Where Oil Is King, Should an Oil Man Be President?
CARACAS, VENEZUELA — Luis Giusti showed little surprise when the question was finally put to him last month: Was he, the head of Venezuela's state oil company, going to run for president?
"There have been many speculations ... my name has been mentioned, there are comments, jokes, but nothing concrete," Mr. Giusti said with a boyish smile. "I am entirely dedicated to PDVSA, and I have no time to do anything else."
But, he said moments later, "I'm not closing any doors."
In some countries the prospect of an oil man jumping from the boardroom to the presidential arena might seem far-fetched. But in Venezuela, where petroleum accounts for 24 percent of the gross national product, few people are more visible than the affable president of Petroleos de Venezuela, the world's third-largest oil producer.
"If there was any country where it made sense that an oil man could be president, it's Venezuela," says Gustavo Gabaldon, a longtime PDVSA director and friend of Giusti.
President Rafael Caldera cannot runs for reelection in voting this December.
Most political observers say Giusti, if he chose to run, would be a long shot for president behind Chacao Mayor Irene Saez, a former Miss Universe. But few doubt the future is bright for the man who orchestrated the opening of Venezuela's vast oil sector at a time when the country was starving for capital.
The apertura petrolera, or oil opening in the early 1990s, along with an aggressive push to increase production, helped PDVSA amass record profits last year of $4.7 billion. Multinational companies - who were kicked out when the industry nationalized in 1976 - have been elbowing past each other to get a crack at Venezuela, one of the most oil-rich and unexplored countries in the world. In the last round of auctions, companies pledged $2.2 billion to work 18 fields.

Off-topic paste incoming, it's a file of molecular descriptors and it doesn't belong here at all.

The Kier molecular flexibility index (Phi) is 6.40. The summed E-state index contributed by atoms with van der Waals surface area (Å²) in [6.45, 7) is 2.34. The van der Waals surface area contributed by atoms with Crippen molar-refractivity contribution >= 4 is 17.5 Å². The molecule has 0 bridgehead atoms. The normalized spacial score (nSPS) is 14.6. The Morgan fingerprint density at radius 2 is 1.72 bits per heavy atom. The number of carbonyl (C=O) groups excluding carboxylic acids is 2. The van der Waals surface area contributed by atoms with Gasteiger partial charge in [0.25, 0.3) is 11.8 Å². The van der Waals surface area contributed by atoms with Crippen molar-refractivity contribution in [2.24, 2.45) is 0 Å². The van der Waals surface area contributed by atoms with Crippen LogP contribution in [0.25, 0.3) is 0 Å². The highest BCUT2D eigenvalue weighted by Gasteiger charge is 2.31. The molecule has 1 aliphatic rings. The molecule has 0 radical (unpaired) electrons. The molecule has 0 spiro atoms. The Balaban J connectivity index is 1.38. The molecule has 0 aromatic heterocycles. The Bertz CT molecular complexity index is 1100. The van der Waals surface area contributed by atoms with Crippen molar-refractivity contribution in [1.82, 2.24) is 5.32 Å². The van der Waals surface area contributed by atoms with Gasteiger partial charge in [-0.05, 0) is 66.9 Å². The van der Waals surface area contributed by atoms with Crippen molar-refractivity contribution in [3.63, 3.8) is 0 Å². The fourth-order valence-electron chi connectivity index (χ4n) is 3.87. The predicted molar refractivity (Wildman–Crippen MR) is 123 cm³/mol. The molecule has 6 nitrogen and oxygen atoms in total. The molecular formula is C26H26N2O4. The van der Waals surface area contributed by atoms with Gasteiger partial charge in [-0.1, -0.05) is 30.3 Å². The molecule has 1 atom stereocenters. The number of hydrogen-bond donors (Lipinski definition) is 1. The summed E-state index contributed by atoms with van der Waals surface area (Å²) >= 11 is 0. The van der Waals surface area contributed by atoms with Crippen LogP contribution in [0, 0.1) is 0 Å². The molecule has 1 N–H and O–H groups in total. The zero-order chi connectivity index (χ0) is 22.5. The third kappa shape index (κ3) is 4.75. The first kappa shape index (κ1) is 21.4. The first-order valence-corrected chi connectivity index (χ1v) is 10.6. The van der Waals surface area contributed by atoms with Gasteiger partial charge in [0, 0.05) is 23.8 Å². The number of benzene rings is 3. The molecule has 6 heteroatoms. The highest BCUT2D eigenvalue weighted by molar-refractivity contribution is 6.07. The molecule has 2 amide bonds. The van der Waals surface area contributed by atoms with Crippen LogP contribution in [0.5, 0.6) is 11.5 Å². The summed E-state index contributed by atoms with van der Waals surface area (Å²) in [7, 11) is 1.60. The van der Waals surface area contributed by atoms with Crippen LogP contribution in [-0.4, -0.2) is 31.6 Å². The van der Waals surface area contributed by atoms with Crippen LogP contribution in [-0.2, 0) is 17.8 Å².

Giusti took over PDVSA in 1994, when the country was in crisis. The economy had been in a nosedive since President Carlos Andres Perez was impeached in 1993 for stealing $17 million in public funds. In 1994, two-thirds of the banking system failed, and the subsequent bailout by the government stimulated high inflation, which peaked at 103 percent in 1996.
"We were on the edge of the precipice," Mr. Gabaldon says. "And little by little, Venezuelan oil politics ... have become the salvation of the country."
Giusti spent 30 years fixing drill bits on oil rigs for Shell and managing exploration and production in PDVSA's subsidiaries. In the 1980s, he began an intense lobbying effort to reopen the oil sector to multinational companies, says Ricardo Penfold, Venezuela director of analysis for Santander Investment.
Lately, Giusti has been reorganizing PDVSA and making public appearances in Caracas and the US in a calculated effort to raise his profile, Mr. Penfold says.
One of his themes is the need for open and integrated markets in the hemisphere. "We cannot achieve sustained progress by solely looking inside," Giusti said at an energy conference last month.
Penfold and others say Giusti is waiting for an invitation from one of Venezuela's two major political parties.
Robert Bottome, editor of the Caracas business magazine VenEconomy, says Venezuelans wouldn't vote for Giusti because "people think oil people are arrogant and that anybody can make money pulling oil out of the ground."
But Gabaldon sees it differently, saying Giusti has an "ace in his hand" with voters in his managing of the oil industry.